having a stem or a specified kind of stem (often used in combination): a long-stemmed rose.
having the stem or stems removed: stemmed cherries.

1570–80; stem1 + -ed2

unstemmed, adjective
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World English Dictionary
stemmed (stɛmd)
1.  a.  having a stem
 b.  (in combination): a thin-stemmed plant; a long-stemmed glass
2.  having had the stem or stems removed

Collins English Dictionary - Complete & Unabridged 10th Edition
2009 © William Collins Sons & Co. Ltd. 1979, 1986 © HarperCollins
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Word Origin & History

O.E. stemn, stefn "stem of a plant," also "either end-post of a ship," from P.Gmc. *stamniz (cf. O.S. stamm, O.N. stafn "stem of a ship;" Dan. stamme, Swed. stam "trunk of a tree;" O.H.G. stam, Ger. Stamm), from PIE base *sta- "to stand" (see stet). Meaning "support of a wineglass"
is from 1835. Stem-winding watches (1875) were advanced and desirable when introduced, hence slang stem-winder "excellent thing" (1892). The nautical sense is preserved in the phrase stem to stern "along the full length" (of a ship), attested from 1627. The verbal phrase stems from, first recorded 1932, Amer.Eng., translates Ger. stammen aus, probably from a fig. sense represented by Eng. stem (n.) in the sense of "stock of a family, line of descent" (c.1540; cf. family tree, and Ger. stammvater "tribal ancestor," lit. "stem-father")

"to hold back," c.1300, from O.N. stemma "to stop," from P.Gmc. *stamjan (cf. Swed. stämma, O.S. stemmian, M.Du. stemon, Ger. stemmen "stop, resist, oppose"), from PIE base *stem- "to strike against something" (cf. Lith. stumiu "thrust, push"). Phrase to stem the tide is lit. "to hold back the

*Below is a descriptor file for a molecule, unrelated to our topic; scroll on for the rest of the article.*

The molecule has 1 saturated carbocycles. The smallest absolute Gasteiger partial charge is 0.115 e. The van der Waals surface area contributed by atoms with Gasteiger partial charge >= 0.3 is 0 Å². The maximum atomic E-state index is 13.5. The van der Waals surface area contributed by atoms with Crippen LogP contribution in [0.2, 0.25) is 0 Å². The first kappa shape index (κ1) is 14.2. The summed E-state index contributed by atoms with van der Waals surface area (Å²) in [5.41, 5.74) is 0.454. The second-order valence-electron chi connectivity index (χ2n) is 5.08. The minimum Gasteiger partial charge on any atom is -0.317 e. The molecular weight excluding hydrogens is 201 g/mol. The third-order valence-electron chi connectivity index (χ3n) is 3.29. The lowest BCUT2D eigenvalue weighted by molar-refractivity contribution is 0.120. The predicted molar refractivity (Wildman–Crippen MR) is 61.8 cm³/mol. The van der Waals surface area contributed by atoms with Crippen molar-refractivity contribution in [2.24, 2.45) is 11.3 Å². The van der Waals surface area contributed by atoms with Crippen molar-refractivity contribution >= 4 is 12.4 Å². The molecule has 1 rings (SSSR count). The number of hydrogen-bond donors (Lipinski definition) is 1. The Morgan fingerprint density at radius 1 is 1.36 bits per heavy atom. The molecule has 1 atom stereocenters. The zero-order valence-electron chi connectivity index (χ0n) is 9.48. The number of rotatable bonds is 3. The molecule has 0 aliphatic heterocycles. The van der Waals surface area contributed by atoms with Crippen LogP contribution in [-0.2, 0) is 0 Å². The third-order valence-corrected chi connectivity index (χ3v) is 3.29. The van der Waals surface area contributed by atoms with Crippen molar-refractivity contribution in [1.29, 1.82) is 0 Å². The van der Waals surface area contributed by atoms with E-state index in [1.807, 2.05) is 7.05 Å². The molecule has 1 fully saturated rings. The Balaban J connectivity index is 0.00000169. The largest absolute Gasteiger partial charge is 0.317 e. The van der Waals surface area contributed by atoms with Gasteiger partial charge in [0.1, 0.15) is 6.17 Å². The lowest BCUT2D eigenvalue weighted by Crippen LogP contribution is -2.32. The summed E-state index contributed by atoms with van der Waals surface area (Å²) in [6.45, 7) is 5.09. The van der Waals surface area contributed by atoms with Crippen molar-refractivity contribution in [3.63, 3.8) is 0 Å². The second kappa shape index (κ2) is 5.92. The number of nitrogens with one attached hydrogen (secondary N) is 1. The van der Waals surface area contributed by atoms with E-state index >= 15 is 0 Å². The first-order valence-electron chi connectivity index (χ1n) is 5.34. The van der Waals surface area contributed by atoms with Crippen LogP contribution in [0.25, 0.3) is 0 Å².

tide," but often is confused with stem (v.) in sense of "to make headway against, head in a certain course" (late 14c.), which is from stem (n.)).
Online Etymology Dictionary, © 2010 Douglas Harper
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American Heritage
Medical Dictionary

stem (stěm)
A supporting structure resembling the stalk of a plant.

The American Heritage® Stedman's Medical Dictionary
Copyright © 2002, 2001, 1995 by Houghton Mifflin Company. Published by Houghton Mifflin Company.
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American Heritage
Science Dictionary
stem   (stěm)  Pronunciation Key 
  1. The main, often long or slender part of a plant that usually grows upward above the ground and supports other parts, such as branches and leaves. Plants have evolved a number of tissue arrangements in the stem. Seedless vascular plants (such as mosses and ferns) have primary vascular tissue in an inner core, a cylindrical ring, or individual strands scattered amid the ground tissue. In eudicots, magnoliids, and conifers, the stem develops a continuous cylindrical layer or a ring of separate bundles of vascular tissue (including secondary vascular tissue) embedded in the ground tissue. In monocots and some herbaceous eudicots, individual strands of primary vascular tissue are scattered in the ground tissue.

  2. A slender stalk supporting or connecting another plant part, such as a leaf or flower.

The American Heritage® Science Dictionary
Copyright © 2002. Published by Houghton Mifflin. All rights reserved.
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